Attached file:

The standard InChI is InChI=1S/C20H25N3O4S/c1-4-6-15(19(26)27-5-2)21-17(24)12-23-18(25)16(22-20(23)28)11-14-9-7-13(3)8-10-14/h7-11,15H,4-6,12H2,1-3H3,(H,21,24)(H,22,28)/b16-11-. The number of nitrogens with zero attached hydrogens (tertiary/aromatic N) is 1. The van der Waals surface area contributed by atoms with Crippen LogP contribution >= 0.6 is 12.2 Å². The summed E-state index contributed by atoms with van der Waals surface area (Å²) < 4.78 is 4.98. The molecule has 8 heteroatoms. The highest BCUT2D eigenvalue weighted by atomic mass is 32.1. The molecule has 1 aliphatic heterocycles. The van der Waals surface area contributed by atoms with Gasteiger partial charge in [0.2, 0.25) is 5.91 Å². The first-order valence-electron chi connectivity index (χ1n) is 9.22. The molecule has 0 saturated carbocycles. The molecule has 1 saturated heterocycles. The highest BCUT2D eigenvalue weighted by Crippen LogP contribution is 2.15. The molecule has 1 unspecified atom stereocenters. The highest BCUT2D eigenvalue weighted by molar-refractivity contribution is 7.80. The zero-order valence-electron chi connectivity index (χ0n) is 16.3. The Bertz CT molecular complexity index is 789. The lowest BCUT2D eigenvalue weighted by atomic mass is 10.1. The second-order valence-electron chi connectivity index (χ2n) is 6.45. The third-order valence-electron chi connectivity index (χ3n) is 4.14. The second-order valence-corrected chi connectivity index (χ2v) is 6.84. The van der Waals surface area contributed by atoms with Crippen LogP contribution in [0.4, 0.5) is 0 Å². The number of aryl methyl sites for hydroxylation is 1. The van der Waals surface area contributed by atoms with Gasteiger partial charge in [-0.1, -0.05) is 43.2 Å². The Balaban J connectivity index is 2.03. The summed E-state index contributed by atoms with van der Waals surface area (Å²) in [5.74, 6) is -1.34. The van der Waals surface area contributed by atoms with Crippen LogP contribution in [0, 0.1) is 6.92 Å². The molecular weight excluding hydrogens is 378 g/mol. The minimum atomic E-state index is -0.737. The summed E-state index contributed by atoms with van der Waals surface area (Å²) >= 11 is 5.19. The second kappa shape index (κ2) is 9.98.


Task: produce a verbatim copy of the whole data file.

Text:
The standard InChI is InChI=1S/C20H25N3O4S/c1-4-6-15(19(26)27-5-2)21-17(24)12-23-18(25)16(22-20(23)28)11-14-9-7-13(3)8-10-14/h7-11,15H,4-6,12H2,1-3H3,(H,21,24)(H,22,28)/b16-11-. The number of nitrogens with zero attached hydrogens (tertiary/aromatic N) is 1. The van der Waals surface area contributed by atoms with Crippen LogP contribution >= 0.6 is 12.2 Å². The summed E-state index contributed by atoms with van der Waals surface area (Å²) < 4.78 is 4.98. The molecule has 8 heteroatoms. The highest BCUT2D eigenvalue weighted by atomic mass is 32.1. The molecule has 1 aliphatic heterocycles. The van der Waals surface area contributed by atoms with Gasteiger partial charge in [0.2, 0.25) is 5.91 Å². The first-order valence-electron chi connectivity index (χ1n) is 9.22. The molecule has 0 saturated carbocycles. The molecule has 1 saturated heterocycles. The highest BCUT2D eigenvalue weighted by Crippen LogP contribution is 2.15. The molecule has 1 unspecified atom stereocenters. The highest BCUT2D eigenvalue weighted by molar-refractivity contribution is 7.80. The zero-order valence-electron chi connectivity index (χ0n) is 16.3. The Bertz CT molecular complexity index is 789. The lowest BCUT2D eigenvalue weighted by atomic mass is 10.1. The second-order valence-electron chi connectivity index (χ2n) is 6.45. The third-order valence-electron chi connectivity index (χ3n) is 4.14. The second-order valence-corrected chi connectivity index (χ2v) is 6.84. The van der Waals surface area contributed by atoms with Crippen LogP contribution in [0.4, 0.5) is 0 Å². The number of aryl methyl sites for hydroxylation is 1. The van der Waals surface area contributed by atoms with Gasteiger partial charge in [-0.1, -0.05) is 43.2 Å². The Balaban J connectivity index is 2.03. The summed E-state index contributed by atoms with van der Waals surface area (Å²) in [5.74, 6) is -1.34. The van der Waals surface area contributed by atoms with Crippen LogP contribution in [0, 0.1) is 6.92 Å². The molecular weight excluding hydrogens is 378 g/mol. The minimum atomic E-state index is -0.737. The summed E-state index contributed by atoms with van der Waals surface area (Å²) >= 11 is 5.19. The second kappa shape index (κ2) is 9.98.